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Critique of the Meta Model of the Universe

Roger A. Rydin
Year: 2002
In reading Van Flandern?s book [1] Dark Matter, Missing Planets & New Comets, which is aptly subtitled, ?Paradoxes Resolved and Origins Illuminated?, it is possible to agree with many of the author?s arguments, and yet be unsatisfied with the thrust of many others. It is only fair to examine these points of agreement and disagreement in some depth, if for no other reason than to set a healthy dialog in motion. The present discussion will be limited to the material presented in the first five chapters of the book that describe the META Model of the universe.

If the reader had expected to find that the META Model is a phenomenological description of how the universe started, how it evolved, and what is going to happen to it, he will be sorely disappointed. As I did, the reader will reach the end of Chapter 5 and the last sentence, ?This completes the exposition of the META Model?, and not have the slightest idea of how the various arguments presented in those chapters fit together to describe the universe! In fact, he will have to jump to the very end of Chapter 22, in a section denoted ?Note added in proof?, to find out that the essence of the META Model is that the ?universe is infinite in both space and time, and is not expanding at all?! In other words, it has always been the way it is, and it will continue to be that way in the future. Since the META Model says that the universe is constant, then the expansion of the universe must apparently be an illusion.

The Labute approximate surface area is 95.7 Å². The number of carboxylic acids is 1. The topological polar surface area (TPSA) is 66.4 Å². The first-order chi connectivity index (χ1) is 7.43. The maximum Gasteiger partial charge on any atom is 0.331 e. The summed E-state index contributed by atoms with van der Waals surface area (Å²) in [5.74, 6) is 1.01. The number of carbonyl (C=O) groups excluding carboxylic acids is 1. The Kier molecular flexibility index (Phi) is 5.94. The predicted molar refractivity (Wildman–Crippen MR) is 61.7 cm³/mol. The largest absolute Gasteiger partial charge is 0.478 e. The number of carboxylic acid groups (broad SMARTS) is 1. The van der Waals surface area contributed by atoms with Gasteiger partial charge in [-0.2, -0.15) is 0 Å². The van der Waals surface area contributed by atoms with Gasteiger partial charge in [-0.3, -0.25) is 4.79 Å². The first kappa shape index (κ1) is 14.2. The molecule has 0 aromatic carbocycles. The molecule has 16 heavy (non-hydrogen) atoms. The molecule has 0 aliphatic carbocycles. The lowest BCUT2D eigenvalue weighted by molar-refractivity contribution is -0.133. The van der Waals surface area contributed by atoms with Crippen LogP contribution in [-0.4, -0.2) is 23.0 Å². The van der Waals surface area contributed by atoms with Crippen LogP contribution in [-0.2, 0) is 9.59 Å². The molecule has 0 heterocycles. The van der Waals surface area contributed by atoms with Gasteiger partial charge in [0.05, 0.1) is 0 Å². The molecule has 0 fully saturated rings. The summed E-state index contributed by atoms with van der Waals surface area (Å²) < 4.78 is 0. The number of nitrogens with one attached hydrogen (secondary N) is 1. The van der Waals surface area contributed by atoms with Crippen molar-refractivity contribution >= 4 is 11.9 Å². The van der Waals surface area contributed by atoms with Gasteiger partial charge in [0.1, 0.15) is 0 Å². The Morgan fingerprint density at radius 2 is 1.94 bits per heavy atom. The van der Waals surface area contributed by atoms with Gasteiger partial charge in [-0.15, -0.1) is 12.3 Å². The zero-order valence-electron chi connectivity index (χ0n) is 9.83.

Just prior to this startling conclusion is the statement, ?If the field of astronomy were not presently over-invested in the expanding universe paradigm, it is clear that modern observations would now compel us to adopt a static universe model as the basis of any sound cosmological theory?. The seven tests that are used in the book only compare Friedmann uniform expansion models to static models, and do not include any other alternatives, so that the comparison is incomplete. What if Einstein?s General Theory of Relativity has nothing at all to do with the evolution of the universe? On the subject of what might cause the redshift if it is not due to the expansion velocity of the universe, the author states that he favors the explanation that the particle or wave serving as the carrier of gravity, dubbed ?gravitons?, would cause an apparent redshift by inelastic scattering interactions with the light passing large distances through the universe. This is hardly either a proof of validity of the META Model, or a ringing endorsement of how it works. It is also at odds with Arp?s [2] explanation of redshift using Narliker?s theory that lets mass grow as a function of time. In the absence of such a META proof, we must examine the individual concepts that make up the META Model.